Checking in from Around the Country

From our Executive Vice President & CEO, Joyce Dubensky…

We are so busy, I am simply amazed at the volume of productive work that needs to be done.  Just last week – in Florida and Pennsylvania – Tanenbaum provided “how to” trainings in religion and health care.  Those words don’t fully convey what we did.  I had the privilege of working mainly with hospital/health care chaplains (but also nurses and students) at Moravian Theological Seminary.  Steve Simmons, Director of Continuing Education, brought us in, and we spent an entire day reviewing how people from lots of traditions make health decisions based on their religious beliefs and practices. 

As usual, I learned as much as I shared.  For example, there are programs now where medical students follow chaplains around to learn what they do – so that they can understand why they are such a critical part of the health team.  The professionally trained chaplains talked about the extensive training they receive. That means that they know how to work with people who have spiritual needs – but also with those who don’t.  And that is why they can add so much to the medical team – as educators, conflict mediators, and leaders in ensuring that patients are truly getting the best, patient-centered care!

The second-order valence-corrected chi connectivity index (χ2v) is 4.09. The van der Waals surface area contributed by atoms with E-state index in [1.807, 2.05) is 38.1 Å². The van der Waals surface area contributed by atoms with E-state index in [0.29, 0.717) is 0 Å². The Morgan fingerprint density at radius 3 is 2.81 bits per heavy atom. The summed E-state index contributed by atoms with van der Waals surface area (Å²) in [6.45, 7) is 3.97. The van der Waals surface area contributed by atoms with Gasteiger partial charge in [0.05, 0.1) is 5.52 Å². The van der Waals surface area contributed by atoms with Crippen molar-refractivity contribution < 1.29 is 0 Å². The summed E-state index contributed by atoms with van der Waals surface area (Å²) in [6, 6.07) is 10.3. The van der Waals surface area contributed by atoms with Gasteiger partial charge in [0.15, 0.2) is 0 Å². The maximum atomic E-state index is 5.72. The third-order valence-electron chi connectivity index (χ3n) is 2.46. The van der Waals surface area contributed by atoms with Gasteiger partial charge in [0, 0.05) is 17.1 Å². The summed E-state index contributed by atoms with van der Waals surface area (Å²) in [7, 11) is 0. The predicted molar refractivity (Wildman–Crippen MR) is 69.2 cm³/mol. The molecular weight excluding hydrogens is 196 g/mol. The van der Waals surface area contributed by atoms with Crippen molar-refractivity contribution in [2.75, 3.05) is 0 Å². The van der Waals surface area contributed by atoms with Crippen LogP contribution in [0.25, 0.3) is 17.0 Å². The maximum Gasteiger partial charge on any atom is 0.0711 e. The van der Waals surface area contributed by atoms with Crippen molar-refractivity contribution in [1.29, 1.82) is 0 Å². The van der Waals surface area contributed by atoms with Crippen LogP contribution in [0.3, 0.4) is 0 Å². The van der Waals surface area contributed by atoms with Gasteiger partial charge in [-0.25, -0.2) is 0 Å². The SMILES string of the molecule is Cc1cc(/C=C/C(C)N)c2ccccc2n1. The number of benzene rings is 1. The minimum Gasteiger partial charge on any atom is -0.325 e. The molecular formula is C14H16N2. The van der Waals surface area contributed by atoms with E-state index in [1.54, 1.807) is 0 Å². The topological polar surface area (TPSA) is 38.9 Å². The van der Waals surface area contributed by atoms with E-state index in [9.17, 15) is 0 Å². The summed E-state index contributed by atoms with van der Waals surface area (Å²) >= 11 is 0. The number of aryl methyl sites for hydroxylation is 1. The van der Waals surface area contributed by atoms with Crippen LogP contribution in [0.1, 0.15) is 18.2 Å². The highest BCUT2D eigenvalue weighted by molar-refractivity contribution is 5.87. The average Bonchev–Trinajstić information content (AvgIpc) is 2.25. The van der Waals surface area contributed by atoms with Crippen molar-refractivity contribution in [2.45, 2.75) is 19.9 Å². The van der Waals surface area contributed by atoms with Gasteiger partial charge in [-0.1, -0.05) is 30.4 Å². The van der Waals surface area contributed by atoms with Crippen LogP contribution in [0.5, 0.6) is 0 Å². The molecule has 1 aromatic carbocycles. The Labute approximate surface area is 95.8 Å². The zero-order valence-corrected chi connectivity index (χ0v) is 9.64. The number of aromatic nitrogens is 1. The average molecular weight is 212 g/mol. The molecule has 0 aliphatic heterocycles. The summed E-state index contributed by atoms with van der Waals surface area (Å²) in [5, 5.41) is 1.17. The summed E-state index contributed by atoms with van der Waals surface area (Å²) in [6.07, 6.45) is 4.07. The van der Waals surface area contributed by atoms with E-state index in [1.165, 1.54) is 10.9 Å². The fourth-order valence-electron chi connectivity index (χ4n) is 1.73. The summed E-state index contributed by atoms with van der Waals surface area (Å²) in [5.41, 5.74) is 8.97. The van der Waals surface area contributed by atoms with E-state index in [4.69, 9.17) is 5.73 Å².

But that’s not all. I was also at the American Academy of Religion in Atlanta, where I presented on our report, Religious Peacemaking in Higher Education, on a panel.  The other panelists were brilliant and talked about a number of important issues including the growth of and diversity within the evangelical Christian movement around the world and conflict in the Congo, where Bishop Ntambo works.  It was a real treat to share what we do at Tanenbaum, which is different and very concrete, in contrast to their studies.  Our respective approaches clearly compliment one another.  And as wel start our in-depth case study of the religious peace work of Bishop Ntambo this month, I’m especially grateful to be learning more about the challenges in his country. 
 
Some days, I think I have the best job/life in the world.